Wednesday, January 18, 2012

Reading the Harvard Classics

As I make my way into the Harvard Classics, I'm three books in and starting a fourth. The first three I downloaded through the Amazon store directly. Much to my chagrin, I discovered these were just raw scans - not cleaned up at all. Missing letters, jumped lines, out-of-sequence text ... not pleasant to read at all. But I got through them.

As for the content of the work themselves, I greatly enjoyed Benjamin Franklin's Autobiography. Much more interesting than I expected. The next two were more dry and moralistic, not nearly as engaging, but informative nonetheless. William Penn's "Some Fruits of Solitude" is wordy but provides some insight on the moral instruction of the day. Likewise, "The Journal of John Woolman" is repetitive and over-lengthened with unnecessary words, but this seems to be the standard of the time. However, I found this one much more interesting than "..Fruits" simply because the author was instrumental in spreading his conviction against slavery throughout the New England Quakers, influencing a great number of persons during the years immediately prior to the American declaration of independence.

Woolman wrote extensively of his low-key pleadings with his peers for freedom for all men, the argument being that plain living (such as prescribed by the Quakers) makes for more equitable treatment of others (therefore making slavery incompatible with the Christian man), as piling on wealth and giving in to vanity can only be made on the backs of others hard labor. Think Apple / iPhone for a modern comparison.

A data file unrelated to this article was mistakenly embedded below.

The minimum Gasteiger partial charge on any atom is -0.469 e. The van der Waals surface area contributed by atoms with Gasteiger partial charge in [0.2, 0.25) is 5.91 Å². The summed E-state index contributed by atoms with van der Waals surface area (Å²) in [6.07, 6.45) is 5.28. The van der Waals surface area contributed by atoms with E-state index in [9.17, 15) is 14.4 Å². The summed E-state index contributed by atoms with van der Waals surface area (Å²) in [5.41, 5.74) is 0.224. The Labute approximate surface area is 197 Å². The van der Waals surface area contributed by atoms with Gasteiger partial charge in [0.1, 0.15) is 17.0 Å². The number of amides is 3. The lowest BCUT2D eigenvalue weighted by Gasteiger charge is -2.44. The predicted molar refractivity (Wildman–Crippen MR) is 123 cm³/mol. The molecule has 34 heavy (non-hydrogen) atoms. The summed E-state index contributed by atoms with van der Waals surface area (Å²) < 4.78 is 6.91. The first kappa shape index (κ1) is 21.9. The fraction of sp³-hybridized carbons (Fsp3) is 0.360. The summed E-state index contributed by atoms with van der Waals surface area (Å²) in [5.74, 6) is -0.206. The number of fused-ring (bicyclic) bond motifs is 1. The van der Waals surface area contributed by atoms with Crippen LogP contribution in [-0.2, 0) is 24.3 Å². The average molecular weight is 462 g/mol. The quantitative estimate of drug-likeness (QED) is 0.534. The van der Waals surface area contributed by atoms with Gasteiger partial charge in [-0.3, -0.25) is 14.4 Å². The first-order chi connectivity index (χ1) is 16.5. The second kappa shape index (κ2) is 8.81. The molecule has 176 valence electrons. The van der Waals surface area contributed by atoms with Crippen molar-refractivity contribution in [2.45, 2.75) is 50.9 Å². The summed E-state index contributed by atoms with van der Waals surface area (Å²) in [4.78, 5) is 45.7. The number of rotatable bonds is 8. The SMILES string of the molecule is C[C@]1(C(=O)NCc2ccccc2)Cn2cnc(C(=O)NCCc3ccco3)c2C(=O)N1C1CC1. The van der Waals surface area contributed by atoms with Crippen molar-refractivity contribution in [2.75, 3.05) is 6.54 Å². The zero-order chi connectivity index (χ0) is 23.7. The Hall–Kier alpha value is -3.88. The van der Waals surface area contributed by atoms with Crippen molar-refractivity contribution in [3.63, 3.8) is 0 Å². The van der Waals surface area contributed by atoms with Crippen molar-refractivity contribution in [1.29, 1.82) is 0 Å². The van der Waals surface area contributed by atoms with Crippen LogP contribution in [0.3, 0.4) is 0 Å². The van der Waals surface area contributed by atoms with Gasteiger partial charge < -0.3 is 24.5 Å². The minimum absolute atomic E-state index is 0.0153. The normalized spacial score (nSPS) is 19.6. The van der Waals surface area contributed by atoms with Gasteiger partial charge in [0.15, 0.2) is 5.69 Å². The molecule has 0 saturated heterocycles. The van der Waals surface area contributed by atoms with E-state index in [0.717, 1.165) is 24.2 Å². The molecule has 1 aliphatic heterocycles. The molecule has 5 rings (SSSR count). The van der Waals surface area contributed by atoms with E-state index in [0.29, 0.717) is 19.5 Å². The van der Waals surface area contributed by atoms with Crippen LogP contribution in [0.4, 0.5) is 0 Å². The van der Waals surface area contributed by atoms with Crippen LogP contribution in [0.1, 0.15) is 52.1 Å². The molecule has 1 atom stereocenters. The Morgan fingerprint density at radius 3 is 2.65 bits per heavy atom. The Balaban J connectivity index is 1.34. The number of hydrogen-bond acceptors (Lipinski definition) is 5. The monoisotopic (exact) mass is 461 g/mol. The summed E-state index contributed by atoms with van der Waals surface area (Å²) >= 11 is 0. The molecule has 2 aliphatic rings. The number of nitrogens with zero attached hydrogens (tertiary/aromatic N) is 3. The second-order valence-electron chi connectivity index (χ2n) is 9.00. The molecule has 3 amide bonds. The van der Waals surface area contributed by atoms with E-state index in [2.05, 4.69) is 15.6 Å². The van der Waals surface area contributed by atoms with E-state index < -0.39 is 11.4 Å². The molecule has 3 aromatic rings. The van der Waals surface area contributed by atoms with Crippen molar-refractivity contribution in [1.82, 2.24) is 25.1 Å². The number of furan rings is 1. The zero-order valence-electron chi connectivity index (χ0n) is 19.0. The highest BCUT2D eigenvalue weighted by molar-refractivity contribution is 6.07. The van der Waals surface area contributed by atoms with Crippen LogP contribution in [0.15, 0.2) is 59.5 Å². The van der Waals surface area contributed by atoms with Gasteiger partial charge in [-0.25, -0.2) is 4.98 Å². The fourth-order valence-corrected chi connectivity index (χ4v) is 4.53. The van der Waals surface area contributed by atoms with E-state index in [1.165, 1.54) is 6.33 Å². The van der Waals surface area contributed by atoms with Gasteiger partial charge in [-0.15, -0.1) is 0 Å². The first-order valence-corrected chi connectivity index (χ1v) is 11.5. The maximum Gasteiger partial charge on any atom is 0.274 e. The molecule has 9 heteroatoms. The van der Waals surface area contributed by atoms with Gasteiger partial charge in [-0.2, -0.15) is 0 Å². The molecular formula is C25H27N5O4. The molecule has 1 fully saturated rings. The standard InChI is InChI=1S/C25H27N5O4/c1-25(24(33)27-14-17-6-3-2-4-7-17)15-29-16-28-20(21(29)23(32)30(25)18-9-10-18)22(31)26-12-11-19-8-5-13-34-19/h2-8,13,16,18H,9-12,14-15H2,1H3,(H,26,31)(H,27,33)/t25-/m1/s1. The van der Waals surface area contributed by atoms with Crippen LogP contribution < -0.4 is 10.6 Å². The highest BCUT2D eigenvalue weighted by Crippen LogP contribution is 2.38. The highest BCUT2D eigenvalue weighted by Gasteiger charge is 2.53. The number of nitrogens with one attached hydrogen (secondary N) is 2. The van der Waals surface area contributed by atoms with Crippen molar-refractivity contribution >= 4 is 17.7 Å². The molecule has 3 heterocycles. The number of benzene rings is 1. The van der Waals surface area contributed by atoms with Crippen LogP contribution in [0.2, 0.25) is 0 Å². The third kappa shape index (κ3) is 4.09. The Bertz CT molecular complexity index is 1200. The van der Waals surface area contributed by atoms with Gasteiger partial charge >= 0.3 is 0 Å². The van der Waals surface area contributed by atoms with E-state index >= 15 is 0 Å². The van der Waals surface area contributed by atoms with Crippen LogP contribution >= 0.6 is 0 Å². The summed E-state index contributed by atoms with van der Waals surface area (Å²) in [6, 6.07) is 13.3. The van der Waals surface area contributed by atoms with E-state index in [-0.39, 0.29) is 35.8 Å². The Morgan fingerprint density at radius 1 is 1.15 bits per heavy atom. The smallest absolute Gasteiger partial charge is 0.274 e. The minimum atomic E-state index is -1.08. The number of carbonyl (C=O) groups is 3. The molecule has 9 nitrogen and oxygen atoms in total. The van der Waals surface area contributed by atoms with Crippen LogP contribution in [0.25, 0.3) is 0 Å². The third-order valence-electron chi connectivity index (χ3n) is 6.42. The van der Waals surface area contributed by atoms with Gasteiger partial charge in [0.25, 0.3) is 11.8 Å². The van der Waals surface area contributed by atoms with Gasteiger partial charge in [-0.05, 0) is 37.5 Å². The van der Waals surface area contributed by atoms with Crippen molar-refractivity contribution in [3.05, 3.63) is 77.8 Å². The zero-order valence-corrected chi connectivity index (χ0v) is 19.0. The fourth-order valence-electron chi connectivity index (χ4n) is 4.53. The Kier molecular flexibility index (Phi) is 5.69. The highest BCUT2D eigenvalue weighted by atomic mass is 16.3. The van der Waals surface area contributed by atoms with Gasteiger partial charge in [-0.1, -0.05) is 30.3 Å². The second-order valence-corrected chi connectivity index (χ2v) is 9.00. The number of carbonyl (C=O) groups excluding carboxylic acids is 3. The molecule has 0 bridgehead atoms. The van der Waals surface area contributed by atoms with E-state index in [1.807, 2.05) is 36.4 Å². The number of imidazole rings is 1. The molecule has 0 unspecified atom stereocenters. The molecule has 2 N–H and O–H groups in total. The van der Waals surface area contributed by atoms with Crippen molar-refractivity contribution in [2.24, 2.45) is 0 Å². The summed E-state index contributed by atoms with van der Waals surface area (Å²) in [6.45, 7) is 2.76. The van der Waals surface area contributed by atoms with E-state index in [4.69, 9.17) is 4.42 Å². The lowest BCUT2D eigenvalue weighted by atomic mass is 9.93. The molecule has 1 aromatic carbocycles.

His message of moderation, humility, charity, consideration and awareness of one's fellow man still speaks to us today.

Now once I finished his book, I was ready to crack open the next set of three. I started by loading three books of the Harvard Classics at a time on my Kindle, so in continuation of such, I loaded the next three when I neared the end of the first set. However, this time I went to Project Gutenberg for properly formatted works.

It was a great pleasure to open Marcus Aurelius' Meditations and see clear words, clean pages, formatted chapter titles, hyperlinks - ahhhh. So much better! Beautiful, in fact. Thank you pgdp.

Now reading the famed emperor's words, I begin to understand the historical respect he holds and yet am surprised at the simplicity of the wisdoms. Reading through this "bookshelf" is promising to be an entertaining adventure for my brain.

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